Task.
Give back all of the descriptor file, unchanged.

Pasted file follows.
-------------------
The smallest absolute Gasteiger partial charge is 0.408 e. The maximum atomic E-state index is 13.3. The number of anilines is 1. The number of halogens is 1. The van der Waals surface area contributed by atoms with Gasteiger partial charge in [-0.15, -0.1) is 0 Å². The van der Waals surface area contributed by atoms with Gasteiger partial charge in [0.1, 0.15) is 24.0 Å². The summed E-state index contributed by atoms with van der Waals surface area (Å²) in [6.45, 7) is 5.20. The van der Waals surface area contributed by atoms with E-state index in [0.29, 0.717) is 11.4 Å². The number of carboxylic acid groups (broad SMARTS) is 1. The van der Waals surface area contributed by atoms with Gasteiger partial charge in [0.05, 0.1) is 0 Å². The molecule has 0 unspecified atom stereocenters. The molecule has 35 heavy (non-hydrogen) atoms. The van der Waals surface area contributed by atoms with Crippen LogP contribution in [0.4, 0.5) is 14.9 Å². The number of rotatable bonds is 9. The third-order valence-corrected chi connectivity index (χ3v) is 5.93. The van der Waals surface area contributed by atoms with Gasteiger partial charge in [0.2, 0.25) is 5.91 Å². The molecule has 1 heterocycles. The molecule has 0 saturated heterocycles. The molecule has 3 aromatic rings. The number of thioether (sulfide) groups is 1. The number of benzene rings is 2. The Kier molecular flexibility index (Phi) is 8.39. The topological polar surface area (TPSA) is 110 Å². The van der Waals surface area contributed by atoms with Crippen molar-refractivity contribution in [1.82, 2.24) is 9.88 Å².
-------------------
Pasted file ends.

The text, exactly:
The smallest absolute Gasteiger partial charge is 0.408 e. The maximum atomic E-state index is 13.3. The number of anilines is 1. The number of halogens is 1. The van der Waals surface area contributed by atoms with Gasteiger partial charge in [-0.15, -0.1) is 0 Å². The van der Waals surface area contributed by atoms with Gasteiger partial charge in [0.1, 0.15) is 24.0 Å². The summed E-state index contributed by atoms with van der Waals surface area (Å²) in [6.45, 7) is 5.20. The van der Waals surface area contributed by atoms with E-state index in [0.29, 0.717) is 11.4 Å². The number of carboxylic acid groups (broad SMARTS) is 1. The van der Waals surface area contributed by atoms with Gasteiger partial charge in [0.05, 0.1) is 0 Å². The molecule has 0 unspecified atom stereocenters. The molecule has 35 heavy (non-hydrogen) atoms. The van der Waals surface area contributed by atoms with Crippen LogP contribution in [0.4, 0.5) is 14.9 Å². The number of rotatable bonds is 9. The third-order valence-corrected chi connectivity index (χ3v) is 5.93. The van der Waals surface area contributed by atoms with Gasteiger partial charge in [0.2, 0.25) is 5.91 Å². The molecule has 1 heterocycles. The molecule has 0 saturated heterocycles. The molecule has 3 aromatic rings. The number of thioether (sulfide) groups is 1. The number of benzene rings is 2. The Kier molecular flexibility index (Phi) is 8.39. The topological polar surface area (TPSA) is 110 Å². The van der Waals surface area contributed by atoms with Crippen molar-refractivity contribution in [1.82, 2.24) is 9.88 Å².